The palace where the Nguyen emperors lived and worked is in the centre of Hue. A moat and walls 20 metres thick surround the Imperial City; the complex is fronted by a great square citadel. It hulks low against the horizon, relying on mass rather than height for its impact. It’s a very blunt statement of power. Much of the palace was destroyed during the war with the Americans (the 17th parallel was just north of Hue); walking around it now, it requires a leap of imagination to picture it in its prime. Sometimes all that’s left of a building is its foundation; grass carpets what used to be the empress’ quarters. Parts of the Imperial City are being restored, but the wreckage has its own eloquence: it testifies to the violence Vietnam has endured in the years since the last emperor’s abdication in 1945. It dramatises the gap between then – with its ranks of mandarins and palanquins and strict protocol – and now, power asserted and surrendered. But it’s precisely time’s indifference to these relics – the neglect they’ve fallen into – that makes them so expressive. How then should we treat old things? Should we coddle them when their historical moment is past, or let time’s depredations take their course?

I found myself thinking again about the value of old things in Hoi An, a little town 140km south of Hue. Hoi An was an important sea port until the 19th century, when its position was usurped by nearby Danang. For hundreds of years it was a place where merchants from China, Japan and even further abroad congregated, and the town has meticulously preserved the buildings they left behind. It looks gorgeous in photographs – coloured lanterns slung across the street at night, candles floating in paper boats down the river. It was gorgeous in life too, but I found myself rebelling against its beauty. One of the things I valued about Hanoi was its utter indifference to our presence: we were absorbed into its flow, free to observe it going about its business. Even the Old Quarter, where most of the hotels are concentrated, was densely populated with locals. The Ancient Town in Hoi An was the sort of stage-lit, coercive experience I dislike when travelling: it felt like an entry in the World Showcase at Disney’s Epcot Centre. (“Welcome to ‘Vietnam’!”) Everything is held up for you to admire (and buy): there’s only one way to experience it. The streets were swept clean (a true anomaly in Vietnam); the locals have ceded the old centre to restaurants and tailors. There’s no lived centre to the place: it exists to sell things to tourists. It’s much like The Rocks in Sydney, which trades on its age while filling its venerable sandstone buildings with shops selling clip-on koalas. Part of me wanted the whole place bulldozed and replaced with something with a little more grit and vitality. Luckily, we were staying a short distance out of town, where there was more of an everyday rhythm.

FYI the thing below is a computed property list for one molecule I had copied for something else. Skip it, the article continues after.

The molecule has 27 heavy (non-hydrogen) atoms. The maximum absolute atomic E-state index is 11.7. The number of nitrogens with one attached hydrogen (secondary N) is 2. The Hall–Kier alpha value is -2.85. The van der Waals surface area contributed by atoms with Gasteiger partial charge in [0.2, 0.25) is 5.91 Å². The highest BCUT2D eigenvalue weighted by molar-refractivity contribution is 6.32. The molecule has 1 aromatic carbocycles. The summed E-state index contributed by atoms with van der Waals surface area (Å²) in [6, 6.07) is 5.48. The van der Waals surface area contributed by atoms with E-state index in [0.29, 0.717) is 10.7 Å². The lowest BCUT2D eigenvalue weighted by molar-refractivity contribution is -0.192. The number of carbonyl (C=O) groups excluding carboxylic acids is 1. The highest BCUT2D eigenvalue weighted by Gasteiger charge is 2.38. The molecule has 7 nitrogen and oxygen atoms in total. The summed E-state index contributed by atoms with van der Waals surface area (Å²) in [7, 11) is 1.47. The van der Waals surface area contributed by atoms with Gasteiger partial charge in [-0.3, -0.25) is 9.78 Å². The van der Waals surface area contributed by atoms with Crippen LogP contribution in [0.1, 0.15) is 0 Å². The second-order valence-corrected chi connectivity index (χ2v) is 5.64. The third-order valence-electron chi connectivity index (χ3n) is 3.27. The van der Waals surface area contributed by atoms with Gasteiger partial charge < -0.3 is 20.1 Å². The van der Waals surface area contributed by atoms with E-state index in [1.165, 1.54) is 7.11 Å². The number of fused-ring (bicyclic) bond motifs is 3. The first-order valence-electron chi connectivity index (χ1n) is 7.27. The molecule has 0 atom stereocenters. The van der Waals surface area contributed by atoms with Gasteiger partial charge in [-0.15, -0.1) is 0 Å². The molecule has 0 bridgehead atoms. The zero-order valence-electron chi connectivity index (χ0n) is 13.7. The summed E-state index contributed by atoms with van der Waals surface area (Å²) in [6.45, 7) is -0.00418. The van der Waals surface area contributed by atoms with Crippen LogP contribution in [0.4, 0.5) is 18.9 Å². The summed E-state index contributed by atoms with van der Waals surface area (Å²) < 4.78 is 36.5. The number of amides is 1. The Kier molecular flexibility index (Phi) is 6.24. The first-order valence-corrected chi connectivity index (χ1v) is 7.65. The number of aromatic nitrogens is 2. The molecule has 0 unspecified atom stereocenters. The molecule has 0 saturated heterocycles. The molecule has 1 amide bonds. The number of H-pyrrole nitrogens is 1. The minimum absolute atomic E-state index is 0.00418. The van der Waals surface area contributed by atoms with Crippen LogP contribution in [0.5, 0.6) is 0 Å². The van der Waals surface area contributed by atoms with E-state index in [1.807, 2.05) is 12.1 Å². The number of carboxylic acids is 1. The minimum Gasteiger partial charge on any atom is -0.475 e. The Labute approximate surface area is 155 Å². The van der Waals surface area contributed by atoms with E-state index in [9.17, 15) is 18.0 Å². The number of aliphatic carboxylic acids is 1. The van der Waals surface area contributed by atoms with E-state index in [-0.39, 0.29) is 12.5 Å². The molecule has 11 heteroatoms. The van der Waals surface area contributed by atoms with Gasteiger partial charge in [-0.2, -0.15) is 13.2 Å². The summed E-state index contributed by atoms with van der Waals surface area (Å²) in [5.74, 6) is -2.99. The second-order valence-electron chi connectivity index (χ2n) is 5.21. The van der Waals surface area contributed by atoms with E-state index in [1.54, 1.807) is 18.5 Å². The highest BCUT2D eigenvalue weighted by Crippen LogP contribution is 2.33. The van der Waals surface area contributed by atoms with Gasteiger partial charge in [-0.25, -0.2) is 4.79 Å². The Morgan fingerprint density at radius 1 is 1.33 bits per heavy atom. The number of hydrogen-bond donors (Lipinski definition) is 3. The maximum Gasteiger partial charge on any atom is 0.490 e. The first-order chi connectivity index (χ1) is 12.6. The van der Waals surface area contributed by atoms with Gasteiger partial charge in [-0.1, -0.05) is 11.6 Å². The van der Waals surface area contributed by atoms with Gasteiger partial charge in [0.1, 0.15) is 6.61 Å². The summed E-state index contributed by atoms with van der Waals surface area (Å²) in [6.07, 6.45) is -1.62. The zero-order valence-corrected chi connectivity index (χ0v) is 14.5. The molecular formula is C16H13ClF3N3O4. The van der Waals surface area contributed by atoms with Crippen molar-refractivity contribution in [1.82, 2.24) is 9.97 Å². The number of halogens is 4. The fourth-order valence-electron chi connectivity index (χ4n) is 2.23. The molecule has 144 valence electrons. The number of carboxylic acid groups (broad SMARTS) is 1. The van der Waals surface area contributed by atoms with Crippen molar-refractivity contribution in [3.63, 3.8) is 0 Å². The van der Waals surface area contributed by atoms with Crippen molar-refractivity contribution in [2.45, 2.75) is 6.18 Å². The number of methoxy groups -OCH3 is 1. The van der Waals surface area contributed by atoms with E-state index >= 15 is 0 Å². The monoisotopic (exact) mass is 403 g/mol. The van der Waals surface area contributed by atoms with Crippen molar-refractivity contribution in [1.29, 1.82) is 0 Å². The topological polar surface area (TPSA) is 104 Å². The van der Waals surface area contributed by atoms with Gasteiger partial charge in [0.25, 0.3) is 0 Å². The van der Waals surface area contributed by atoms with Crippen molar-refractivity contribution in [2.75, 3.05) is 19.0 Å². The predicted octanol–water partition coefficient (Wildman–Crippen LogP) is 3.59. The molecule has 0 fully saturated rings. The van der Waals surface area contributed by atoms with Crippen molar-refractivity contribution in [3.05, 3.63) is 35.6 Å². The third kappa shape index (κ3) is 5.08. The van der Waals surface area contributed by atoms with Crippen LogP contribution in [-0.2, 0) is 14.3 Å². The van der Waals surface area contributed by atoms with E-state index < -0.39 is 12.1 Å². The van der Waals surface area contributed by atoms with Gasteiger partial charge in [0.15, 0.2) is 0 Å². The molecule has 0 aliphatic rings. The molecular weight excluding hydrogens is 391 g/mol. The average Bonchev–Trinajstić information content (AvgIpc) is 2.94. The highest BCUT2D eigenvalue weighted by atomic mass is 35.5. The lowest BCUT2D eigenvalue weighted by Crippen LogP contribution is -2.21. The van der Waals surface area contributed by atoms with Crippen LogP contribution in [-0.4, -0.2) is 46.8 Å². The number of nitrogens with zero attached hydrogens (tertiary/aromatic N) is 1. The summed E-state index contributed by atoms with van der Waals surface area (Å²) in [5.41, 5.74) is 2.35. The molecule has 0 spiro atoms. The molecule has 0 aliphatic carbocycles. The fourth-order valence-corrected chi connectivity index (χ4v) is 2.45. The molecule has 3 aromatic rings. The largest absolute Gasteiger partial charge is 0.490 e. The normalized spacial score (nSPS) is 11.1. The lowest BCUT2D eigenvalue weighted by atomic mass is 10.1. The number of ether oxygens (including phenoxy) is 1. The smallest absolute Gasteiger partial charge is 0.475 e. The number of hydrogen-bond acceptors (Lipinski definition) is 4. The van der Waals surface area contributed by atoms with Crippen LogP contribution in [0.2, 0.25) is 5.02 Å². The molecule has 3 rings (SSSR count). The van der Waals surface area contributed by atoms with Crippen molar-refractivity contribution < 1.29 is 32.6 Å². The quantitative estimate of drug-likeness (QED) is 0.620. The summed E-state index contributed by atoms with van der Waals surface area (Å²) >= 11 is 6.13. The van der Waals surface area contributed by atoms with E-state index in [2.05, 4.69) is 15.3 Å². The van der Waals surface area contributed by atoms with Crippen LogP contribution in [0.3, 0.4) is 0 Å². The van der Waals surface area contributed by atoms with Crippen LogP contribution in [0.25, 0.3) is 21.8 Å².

The highlight of our time in Hoi An was a cooking class we did with Trinh Diem Vy, who owns four restaurants around town. Sitting down to lunch at Morning Glory, I was struck by the menus, which described the cultural significance of each dish and combined ingredients with palpable care and forethought. (One of Ms. Vy’s restaurants serves as her “thinking kitchen”.) I read it cover to cover. We enrolled in a class on the strength of it (and the meal that followed): Ms. Vy was every bit as impressive in person. She conceives of herself as an ambassador for Vietnamese food; in Australia she would be a TV chef, but Ms. Vy seems to prefer to work in her town, as part of her community. She taught us about some of the regional differences in Vietnam (people in the south of the country prefer their food sweet); about the lingering effects of the ration system (each family received a monthly ration of rice and sweet potato, and grew what they could on the side; meat is reserved for special occasions); about the health benefits of various ingredients. She told us too about a trip she made to Melbourne when she was first going into business to get to know the tourist market. She learned that “Australians spend a lot of money on coffee and cake”: acting on this insight, she opened a restaurant concentrating on these things. I thought of her later when we visited a museum devoted to ceramics: historians use plates and bowls to map the interaction of cultures hundreds of years ago. Vietnamese ceramics ended up as far abroad as Cairo. In their glass cases these bowls were not much to look at, but they testified to a different sort of history to the pomp of the Nguyens: the movement of goods around the globe, the meeting of different groups of people in the marketplace. Ms. Vy is carrying on the same work in Hoi An today. The culture she represents is not bound up in old things; it’s a living tradition that she helps transmit.